“Think about cars with no combustion engine, no transmission, built with a 3D printer, and which can largely repair themselves with updates. That will impact the logistics industry, too.” – Peter Fuß, EY
A growing diversity of models and derivatives, particularly among premium manufacturers in Europe, is also driving complexity in the supply chain and at the line side, increasing demand for packaging, logistics engineering and material handling services. Many executives and experts see more opportunities for supply chain growth and services, rather than fewer, and they especially believe that logistics and supply chain expertise among manufacturers and logistics providers would become even more important.
Andreas Ginkel, director of alliance logistics at General Motor’s Adam Opel division, admitted that some of the challenges that have been cited in the automotive supply chain for the past 20 years, including poor forecasts, changes to production schedules, and the need to run large, competitive transport tenders, are likely to remain major issues for the next 20 years as well. However, it will be important for logistics providers to ready themselves to play a larger role in managing and dealing with the complexity around all of these issues, regardless of the type of technology, systems and equipment that may be required.
“Help us to manage that complexity and let us get together with the huge intelligence in this industry and have the right organisation, people and processes that can talk about who needs to do what in the end-to-end chain, with a complete customer focus and vision of total enterprise cost,” he told delegates. “In that way, the nucleus of the past and the future is the same.”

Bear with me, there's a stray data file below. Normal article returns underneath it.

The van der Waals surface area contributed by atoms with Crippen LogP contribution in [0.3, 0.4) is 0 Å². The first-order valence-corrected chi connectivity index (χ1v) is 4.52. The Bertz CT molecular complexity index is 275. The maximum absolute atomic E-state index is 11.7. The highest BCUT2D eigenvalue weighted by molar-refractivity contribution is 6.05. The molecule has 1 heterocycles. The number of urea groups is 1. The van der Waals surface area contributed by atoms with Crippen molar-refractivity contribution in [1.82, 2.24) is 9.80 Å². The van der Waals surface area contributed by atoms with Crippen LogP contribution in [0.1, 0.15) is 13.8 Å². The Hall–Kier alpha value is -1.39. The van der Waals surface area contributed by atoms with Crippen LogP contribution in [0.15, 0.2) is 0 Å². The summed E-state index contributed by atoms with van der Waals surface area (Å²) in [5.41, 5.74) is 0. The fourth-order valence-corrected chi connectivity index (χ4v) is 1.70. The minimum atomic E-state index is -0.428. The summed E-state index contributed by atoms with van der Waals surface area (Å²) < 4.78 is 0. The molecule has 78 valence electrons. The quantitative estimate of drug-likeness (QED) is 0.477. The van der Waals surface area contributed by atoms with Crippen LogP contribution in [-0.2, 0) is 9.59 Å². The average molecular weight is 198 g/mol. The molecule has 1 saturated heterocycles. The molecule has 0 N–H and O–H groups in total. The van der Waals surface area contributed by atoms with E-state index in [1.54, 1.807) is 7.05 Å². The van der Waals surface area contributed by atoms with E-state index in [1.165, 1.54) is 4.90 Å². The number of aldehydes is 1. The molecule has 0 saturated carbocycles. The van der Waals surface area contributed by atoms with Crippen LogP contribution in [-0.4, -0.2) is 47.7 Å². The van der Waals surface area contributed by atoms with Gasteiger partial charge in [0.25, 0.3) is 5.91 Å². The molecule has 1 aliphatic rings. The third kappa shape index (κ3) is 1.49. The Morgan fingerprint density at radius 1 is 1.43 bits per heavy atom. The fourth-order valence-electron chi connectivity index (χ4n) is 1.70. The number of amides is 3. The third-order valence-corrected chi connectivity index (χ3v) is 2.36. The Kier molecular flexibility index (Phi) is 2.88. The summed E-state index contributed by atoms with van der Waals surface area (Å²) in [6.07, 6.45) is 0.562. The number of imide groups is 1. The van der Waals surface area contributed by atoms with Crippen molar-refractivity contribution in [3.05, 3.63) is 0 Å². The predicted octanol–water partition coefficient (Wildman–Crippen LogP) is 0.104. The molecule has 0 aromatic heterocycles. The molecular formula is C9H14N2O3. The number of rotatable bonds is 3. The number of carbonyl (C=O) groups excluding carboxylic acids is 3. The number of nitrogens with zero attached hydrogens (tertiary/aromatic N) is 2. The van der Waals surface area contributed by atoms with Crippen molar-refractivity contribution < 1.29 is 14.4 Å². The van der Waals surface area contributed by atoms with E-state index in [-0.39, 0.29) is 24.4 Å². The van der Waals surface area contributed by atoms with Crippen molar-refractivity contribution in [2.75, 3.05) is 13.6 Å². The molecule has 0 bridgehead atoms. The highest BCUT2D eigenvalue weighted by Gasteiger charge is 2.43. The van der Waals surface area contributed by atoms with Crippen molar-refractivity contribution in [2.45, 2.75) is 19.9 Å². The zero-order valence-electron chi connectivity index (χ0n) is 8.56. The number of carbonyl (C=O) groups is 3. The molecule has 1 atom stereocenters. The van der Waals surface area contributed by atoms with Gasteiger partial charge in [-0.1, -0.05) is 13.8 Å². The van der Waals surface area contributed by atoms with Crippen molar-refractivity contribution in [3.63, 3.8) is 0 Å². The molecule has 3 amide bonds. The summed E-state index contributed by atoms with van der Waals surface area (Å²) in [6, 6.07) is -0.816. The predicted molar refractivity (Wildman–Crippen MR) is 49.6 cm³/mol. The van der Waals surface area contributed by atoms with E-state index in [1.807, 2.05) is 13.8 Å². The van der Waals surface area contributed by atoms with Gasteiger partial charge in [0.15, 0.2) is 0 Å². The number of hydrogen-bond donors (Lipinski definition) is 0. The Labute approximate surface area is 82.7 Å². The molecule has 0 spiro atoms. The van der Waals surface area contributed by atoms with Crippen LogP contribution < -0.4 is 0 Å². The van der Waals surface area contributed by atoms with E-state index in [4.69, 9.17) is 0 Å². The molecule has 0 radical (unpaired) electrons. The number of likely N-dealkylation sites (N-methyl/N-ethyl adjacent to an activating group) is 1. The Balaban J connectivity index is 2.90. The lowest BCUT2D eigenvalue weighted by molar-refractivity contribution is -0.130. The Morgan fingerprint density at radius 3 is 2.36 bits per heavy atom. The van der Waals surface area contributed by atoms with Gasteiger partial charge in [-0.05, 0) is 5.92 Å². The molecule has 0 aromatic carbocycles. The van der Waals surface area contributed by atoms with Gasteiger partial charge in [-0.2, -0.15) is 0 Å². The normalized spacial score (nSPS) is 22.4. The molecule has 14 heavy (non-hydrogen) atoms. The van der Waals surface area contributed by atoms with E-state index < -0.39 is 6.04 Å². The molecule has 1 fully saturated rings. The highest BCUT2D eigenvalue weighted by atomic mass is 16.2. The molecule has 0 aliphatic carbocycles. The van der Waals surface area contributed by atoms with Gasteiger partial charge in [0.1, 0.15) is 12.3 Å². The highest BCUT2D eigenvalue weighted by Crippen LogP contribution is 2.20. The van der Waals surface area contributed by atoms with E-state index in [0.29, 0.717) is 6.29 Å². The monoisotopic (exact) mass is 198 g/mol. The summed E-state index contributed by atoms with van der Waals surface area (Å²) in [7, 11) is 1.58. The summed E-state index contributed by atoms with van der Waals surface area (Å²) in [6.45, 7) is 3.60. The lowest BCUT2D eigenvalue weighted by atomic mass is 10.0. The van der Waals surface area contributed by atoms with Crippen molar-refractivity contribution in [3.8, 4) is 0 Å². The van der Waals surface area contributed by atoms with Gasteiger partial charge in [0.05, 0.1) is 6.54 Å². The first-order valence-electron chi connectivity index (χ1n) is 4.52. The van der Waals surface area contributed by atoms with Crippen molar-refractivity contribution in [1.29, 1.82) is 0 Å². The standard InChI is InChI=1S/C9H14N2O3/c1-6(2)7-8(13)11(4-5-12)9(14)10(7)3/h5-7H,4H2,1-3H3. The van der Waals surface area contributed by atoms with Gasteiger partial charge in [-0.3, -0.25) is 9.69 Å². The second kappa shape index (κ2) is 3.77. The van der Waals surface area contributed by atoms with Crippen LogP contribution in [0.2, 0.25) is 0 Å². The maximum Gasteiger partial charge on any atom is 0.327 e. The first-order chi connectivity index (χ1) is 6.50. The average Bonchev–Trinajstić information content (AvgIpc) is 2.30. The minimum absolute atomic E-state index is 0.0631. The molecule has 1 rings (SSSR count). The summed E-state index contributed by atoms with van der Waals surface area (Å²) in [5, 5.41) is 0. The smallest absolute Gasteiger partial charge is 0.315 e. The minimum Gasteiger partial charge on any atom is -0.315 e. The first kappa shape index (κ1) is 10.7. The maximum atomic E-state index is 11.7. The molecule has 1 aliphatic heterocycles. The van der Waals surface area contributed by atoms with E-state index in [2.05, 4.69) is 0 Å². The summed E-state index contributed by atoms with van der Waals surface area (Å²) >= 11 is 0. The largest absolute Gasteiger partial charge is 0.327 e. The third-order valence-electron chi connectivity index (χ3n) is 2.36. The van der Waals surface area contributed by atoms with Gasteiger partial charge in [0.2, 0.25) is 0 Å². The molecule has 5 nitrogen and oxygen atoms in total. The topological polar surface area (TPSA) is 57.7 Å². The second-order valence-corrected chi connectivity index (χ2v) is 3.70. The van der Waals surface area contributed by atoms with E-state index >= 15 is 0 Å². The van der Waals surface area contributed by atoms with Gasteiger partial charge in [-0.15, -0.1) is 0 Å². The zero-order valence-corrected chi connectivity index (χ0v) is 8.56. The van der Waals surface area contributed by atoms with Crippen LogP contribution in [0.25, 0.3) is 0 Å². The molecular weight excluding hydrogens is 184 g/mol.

Geert Bruyneel, vice-president of logistics and supplier quality for the Volvo Car Group, suggested that today’s already complex systems and processes were going to get even more so over the coming years with an exponential growth in technology changes, globalisation and regulation. But he still saw human management skills and intelligence as the driving force in handling this complexity.
“People are still going to be the most critical element, and having the right competences and talent will remain critical,” he said. “We can help by setting up simple principles because we have to be able to manage change, and so that means staying with strategies such as build where you sell, and source where you build. Think global and act local, that will become exponentially more important.”
Learning from e-commerce
But there was frustration, too, about whether the automotive industry is as quick to adapt to changes in technology as other sectors, whether that means using RFID or automated equipment, or in using the supply chain as a competitive advantage. Transport Intelligence’s Thomas Cullen pointed out that while the automotive sector was probably still the leading industry in executing operational quality in its logistics, such as low damage rates, stable processes, quality control and just-in-time production, he questioned whether the sector had really kept up with e-commerce companies such as Amazon and Alibaba that probably spend more on logistics and technology across their supply chains.